Australia experiences each year a range of natural disasters including floods, bushfires, server storms, landslides and earthquakes. Queensland and New South Wales have experienced an increasing number of flood events in the past few years. Both populated areas along the coast as well as isolated rural towns have been hit hard and emergency services have had a hard time dealing with these disasters. Floods are estimated to be the most costly natural disaster in Australia and cost local and state governments hundreds of millions. Having a flood plan should be now a priority to assist local councils with planning and decision-making in case of emergency.

Bushfire is not a new phenomenon in Australia but an increasing population coupled with hotter temperatures increases the risk of fire and can cause dramatic loss of life and extensive property damages such as the Back Saturday bushfires in 2009.

The use of aerial photogrammetry surveys can play a major role for all the emergency management phases such as mitigation, preparedness, response and recovery.  New technologies need to be pushed forward to significantly improve the management of floods and bushfires. In recent years using GIS technologies the planning and development of infrastructure has improved due to the knowledge of floodplain and bushfire prone areas. Overtime State and Federal governments are acknowledging the value of spatial products and technology.


Efficient forecasting plays a very important role in protecting people’s life and infrastructures. Flood risk modelling allows agencies and emergency departments to develop accurate catchment flood risk management strategies.

The effective use of accurate digital terrain models that are produced by LiDAR and Aerial Photogrammetry make a significant difference in reducing the effect of the flood. Over the last few years digital terrain models from photogrammetry have improved in spatial accuracy and point density. At the same time photogrammetry is able to generate Ortho-Photography to allow emergency services to gain a clean knowledge of the before and after flood damage.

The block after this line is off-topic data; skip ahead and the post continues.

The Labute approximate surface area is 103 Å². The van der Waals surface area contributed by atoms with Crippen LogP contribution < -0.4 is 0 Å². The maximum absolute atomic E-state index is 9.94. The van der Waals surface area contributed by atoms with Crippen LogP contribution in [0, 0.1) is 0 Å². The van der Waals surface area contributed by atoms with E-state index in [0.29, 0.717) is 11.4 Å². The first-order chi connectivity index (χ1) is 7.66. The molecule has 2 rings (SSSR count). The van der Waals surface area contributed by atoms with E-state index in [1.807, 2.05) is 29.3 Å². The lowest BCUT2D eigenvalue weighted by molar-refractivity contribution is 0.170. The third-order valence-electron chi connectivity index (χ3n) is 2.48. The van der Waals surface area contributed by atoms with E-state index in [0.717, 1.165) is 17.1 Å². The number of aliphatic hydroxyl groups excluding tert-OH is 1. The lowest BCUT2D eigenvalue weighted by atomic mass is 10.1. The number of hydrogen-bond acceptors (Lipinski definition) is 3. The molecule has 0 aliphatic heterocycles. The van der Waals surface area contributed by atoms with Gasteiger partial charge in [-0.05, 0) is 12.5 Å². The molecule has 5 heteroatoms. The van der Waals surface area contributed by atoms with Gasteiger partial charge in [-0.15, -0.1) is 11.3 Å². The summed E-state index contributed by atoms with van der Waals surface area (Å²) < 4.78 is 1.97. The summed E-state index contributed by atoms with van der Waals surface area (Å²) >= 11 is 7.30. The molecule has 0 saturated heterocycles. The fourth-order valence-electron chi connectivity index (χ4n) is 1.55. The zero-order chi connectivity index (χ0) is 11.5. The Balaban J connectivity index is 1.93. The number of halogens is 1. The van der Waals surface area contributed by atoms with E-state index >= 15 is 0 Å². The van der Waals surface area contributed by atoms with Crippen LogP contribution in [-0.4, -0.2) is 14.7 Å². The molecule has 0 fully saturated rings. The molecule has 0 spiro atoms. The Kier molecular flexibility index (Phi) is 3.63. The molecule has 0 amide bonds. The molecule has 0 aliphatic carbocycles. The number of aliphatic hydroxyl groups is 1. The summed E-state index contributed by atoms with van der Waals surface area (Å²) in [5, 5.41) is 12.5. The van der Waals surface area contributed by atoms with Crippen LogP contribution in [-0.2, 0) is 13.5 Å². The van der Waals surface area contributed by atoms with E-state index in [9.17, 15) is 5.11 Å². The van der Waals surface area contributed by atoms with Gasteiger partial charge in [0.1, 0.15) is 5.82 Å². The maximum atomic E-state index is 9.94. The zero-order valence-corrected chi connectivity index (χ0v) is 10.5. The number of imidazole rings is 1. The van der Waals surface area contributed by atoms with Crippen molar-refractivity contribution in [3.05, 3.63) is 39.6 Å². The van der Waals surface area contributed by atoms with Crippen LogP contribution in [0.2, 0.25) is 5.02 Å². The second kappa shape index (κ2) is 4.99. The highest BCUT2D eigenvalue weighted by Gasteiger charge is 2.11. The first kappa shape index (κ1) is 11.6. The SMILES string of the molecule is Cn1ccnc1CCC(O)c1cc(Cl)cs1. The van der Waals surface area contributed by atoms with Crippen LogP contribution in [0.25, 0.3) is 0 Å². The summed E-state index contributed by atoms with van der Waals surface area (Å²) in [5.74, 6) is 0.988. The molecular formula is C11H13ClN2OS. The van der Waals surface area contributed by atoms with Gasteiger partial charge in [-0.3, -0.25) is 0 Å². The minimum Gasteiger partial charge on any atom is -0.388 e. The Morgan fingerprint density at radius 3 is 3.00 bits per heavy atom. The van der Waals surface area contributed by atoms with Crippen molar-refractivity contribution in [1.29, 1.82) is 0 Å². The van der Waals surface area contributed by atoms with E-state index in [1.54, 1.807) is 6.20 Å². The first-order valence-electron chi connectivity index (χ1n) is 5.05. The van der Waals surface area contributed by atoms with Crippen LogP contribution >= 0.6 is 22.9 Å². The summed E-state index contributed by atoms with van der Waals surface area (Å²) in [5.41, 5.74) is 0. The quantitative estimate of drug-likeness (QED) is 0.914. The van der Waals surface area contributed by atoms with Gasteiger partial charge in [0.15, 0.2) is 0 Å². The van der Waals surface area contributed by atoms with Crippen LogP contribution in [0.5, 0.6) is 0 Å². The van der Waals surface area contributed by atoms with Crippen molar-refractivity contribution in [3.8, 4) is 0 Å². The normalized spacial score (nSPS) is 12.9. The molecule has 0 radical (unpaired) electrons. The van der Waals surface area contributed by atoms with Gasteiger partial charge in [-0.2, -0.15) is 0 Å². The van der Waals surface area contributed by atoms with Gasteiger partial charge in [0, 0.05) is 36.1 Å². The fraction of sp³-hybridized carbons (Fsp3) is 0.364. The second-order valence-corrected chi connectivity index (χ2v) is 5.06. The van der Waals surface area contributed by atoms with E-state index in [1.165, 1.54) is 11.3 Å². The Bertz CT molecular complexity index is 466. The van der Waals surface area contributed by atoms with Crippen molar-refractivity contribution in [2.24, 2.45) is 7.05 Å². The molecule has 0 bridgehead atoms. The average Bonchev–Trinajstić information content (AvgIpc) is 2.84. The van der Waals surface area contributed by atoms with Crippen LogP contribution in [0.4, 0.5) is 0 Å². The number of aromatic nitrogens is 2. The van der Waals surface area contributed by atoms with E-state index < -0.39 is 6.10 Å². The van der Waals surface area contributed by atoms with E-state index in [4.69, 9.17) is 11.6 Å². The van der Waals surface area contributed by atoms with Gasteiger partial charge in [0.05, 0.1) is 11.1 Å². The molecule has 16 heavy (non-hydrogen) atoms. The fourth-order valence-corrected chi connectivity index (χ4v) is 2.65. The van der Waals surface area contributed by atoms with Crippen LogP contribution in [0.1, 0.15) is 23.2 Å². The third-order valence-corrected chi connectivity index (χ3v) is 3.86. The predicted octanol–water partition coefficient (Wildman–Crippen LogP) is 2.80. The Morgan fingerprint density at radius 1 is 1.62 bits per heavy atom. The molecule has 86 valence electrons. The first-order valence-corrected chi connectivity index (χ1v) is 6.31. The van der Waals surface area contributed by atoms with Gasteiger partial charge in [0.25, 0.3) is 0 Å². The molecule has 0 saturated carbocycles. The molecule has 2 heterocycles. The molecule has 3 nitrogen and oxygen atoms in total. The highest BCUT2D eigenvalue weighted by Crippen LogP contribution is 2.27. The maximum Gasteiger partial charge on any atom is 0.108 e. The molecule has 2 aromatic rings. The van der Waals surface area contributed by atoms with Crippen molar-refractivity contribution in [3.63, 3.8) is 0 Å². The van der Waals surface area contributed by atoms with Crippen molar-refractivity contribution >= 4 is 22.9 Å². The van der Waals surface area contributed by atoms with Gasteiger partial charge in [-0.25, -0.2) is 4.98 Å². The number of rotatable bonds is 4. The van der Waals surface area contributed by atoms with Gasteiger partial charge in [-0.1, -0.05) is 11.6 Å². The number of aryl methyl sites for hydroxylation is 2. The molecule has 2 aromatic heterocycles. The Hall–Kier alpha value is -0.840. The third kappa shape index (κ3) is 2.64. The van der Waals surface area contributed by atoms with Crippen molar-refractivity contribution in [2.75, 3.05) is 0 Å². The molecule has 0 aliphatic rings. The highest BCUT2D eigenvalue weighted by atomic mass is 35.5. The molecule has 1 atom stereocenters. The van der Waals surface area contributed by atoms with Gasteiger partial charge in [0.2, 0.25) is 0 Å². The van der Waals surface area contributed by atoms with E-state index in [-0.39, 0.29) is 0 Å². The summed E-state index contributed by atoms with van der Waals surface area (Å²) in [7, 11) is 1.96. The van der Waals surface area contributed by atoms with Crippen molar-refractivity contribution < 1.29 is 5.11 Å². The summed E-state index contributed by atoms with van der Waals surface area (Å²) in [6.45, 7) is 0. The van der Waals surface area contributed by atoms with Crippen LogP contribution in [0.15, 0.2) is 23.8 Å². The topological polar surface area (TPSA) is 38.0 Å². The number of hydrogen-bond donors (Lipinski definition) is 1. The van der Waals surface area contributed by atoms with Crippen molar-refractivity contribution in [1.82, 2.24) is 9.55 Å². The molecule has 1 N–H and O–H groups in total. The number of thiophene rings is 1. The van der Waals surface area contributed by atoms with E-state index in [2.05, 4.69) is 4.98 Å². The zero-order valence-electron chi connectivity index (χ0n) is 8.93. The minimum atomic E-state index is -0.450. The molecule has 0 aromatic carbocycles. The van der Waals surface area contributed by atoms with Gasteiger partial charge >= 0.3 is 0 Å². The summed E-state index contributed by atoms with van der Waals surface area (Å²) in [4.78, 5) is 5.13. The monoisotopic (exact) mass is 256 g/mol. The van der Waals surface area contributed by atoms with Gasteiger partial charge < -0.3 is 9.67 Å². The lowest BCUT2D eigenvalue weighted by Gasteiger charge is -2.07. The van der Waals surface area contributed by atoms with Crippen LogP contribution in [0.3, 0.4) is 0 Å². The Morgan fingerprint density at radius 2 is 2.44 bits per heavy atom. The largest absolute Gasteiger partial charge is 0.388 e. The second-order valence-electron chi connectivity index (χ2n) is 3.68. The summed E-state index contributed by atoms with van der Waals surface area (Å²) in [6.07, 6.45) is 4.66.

Aerial orthophoto of the Serpentine flood January 2011


Natural and man induced bush fires occur every year in Australia. Emergency Services, State and Federal Governments need to access up to date spatial information such as current vegetation, slope, aspect, infrastructure, infrastructure location, evacuation routes, hazardous areas and locations of water sources.Most of this information can be extracted from Photogrammetry with visible and near-infrared aerial ortho-photos with elevation data to serve as a base for GIS applications and decision making.

The base for GIS applications allow users to update their bushfire hazard plan and predict the evolution of a bushfire based of fire models and real-time weather information. Quick aircraft mobilisation and data processing allows emergency services to use aerial imagery to support recovery efforts and asses the extent of the fire and damage that has occurred. Mapping technologies and photogrammetry are the base for effective management of bushfire and risk assessment.

CIR aerial imagery of Delburn bushfire - AEROmetrex